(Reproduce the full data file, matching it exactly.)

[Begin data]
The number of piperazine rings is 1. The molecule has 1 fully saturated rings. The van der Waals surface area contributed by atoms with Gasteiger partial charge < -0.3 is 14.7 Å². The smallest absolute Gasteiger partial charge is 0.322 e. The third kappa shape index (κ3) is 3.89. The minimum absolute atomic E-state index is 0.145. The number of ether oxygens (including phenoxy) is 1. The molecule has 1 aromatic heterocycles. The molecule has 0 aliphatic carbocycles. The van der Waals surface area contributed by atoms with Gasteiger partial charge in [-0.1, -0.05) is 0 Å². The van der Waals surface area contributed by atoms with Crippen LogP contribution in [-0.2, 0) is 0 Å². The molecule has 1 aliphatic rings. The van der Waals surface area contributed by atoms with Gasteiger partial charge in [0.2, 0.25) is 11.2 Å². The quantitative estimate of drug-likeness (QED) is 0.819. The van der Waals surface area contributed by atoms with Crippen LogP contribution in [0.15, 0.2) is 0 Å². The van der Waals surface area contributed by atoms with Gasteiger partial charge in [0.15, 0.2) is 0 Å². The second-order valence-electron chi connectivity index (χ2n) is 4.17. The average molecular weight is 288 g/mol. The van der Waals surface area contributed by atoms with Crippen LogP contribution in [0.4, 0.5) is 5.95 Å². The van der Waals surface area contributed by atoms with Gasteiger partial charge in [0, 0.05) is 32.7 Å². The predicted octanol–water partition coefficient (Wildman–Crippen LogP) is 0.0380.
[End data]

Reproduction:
The number of piperazine rings is 1. The molecule has 1 fully saturated rings. The van der Waals surface area contributed by atoms with Gasteiger partial charge < -0.3 is 14.7 Å². The smallest absolute Gasteiger partial charge is 0.322 e. The third kappa shape index (κ3) is 3.89. The minimum absolute atomic E-state index is 0.145. The number of ether oxygens (including phenoxy) is 1. The molecule has 1 aromatic heterocycles. The molecule has 0 aliphatic carbocycles. The van der Waals surface area contributed by atoms with Gasteiger partial charge in [-0.1, -0.05) is 0 Å². The van der Waals surface area contributed by atoms with Crippen LogP contribution in [-0.2, 0) is 0 Å². The molecule has 1 aliphatic rings. The van der Waals surface area contributed by atoms with Gasteiger partial charge in [0.2, 0.25) is 11.2 Å². The quantitative estimate of drug-likeness (QED) is 0.819. The van der Waals surface area contributed by atoms with Crippen LogP contribution in [0.15, 0.2) is 0 Å². The van der Waals surface area contributed by atoms with Gasteiger partial charge in [0.15, 0.2) is 0 Å². The second-order valence-electron chi connectivity index (χ2n) is 4.17. The average molecular weight is 288 g/mol. The van der Waals surface area contributed by atoms with Crippen LogP contribution in [0.4, 0.5) is 5.95 Å². The van der Waals surface area contributed by atoms with Gasteiger partial charge in [0, 0.05) is 32.7 Å². The predicted octanol–water partition coefficient (Wildman–Crippen LogP) is 0.0380.